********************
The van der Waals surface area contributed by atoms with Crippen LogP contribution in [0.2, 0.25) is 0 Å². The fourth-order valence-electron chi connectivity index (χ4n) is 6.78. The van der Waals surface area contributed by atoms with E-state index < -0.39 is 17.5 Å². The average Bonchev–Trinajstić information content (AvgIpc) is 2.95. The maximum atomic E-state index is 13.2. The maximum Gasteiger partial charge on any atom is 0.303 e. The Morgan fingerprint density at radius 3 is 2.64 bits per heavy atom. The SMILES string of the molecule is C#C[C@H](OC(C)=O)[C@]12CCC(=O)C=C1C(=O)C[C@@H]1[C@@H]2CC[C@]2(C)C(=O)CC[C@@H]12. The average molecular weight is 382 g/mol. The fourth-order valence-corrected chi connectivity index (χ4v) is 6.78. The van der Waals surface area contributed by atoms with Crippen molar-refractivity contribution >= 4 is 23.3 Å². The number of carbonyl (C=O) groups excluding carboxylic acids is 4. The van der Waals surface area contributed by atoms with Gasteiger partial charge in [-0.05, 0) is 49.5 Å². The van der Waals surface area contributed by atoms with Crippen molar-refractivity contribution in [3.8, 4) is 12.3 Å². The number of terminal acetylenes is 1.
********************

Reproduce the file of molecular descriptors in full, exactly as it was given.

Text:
The van der Waals surface area contributed by atoms with Crippen LogP contribution in [0.2, 0.25) is 0 Å². The fourth-order valence-electron chi connectivity index (χ4n) is 6.78. The van der Waals surface area contributed by atoms with E-state index < -0.39 is 17.5 Å². The average Bonchev–Trinajstić information content (AvgIpc) is 2.95. The maximum atomic E-state index is 13.2. The maximum Gasteiger partial charge on any atom is 0.303 e. The Morgan fingerprint density at radius 3 is 2.64 bits per heavy atom. The SMILES string of the molecule is C#C[C@H](OC(C)=O)[C@]12CCC(=O)C=C1C(=O)C[C@@H]1[C@@H]2CC[C@]2(C)C(=O)CC[C@@H]12. The average molecular weight is 382 g/mol. The fourth-order valence-corrected chi connectivity index (χ4v) is 6.78. The van der Waals surface area contributed by atoms with Crippen molar-refractivity contribution >= 4 is 23.3 Å². The number of carbonyl (C=O) groups excluding carboxylic acids is 4. The van der Waals surface area contributed by atoms with Gasteiger partial charge in [-0.05, 0) is 49.5 Å². The van der Waals surface area contributed by atoms with Crippen molar-refractivity contribution in [3.8, 4) is 12.3 Å². The number of terminal acetylenes is 1.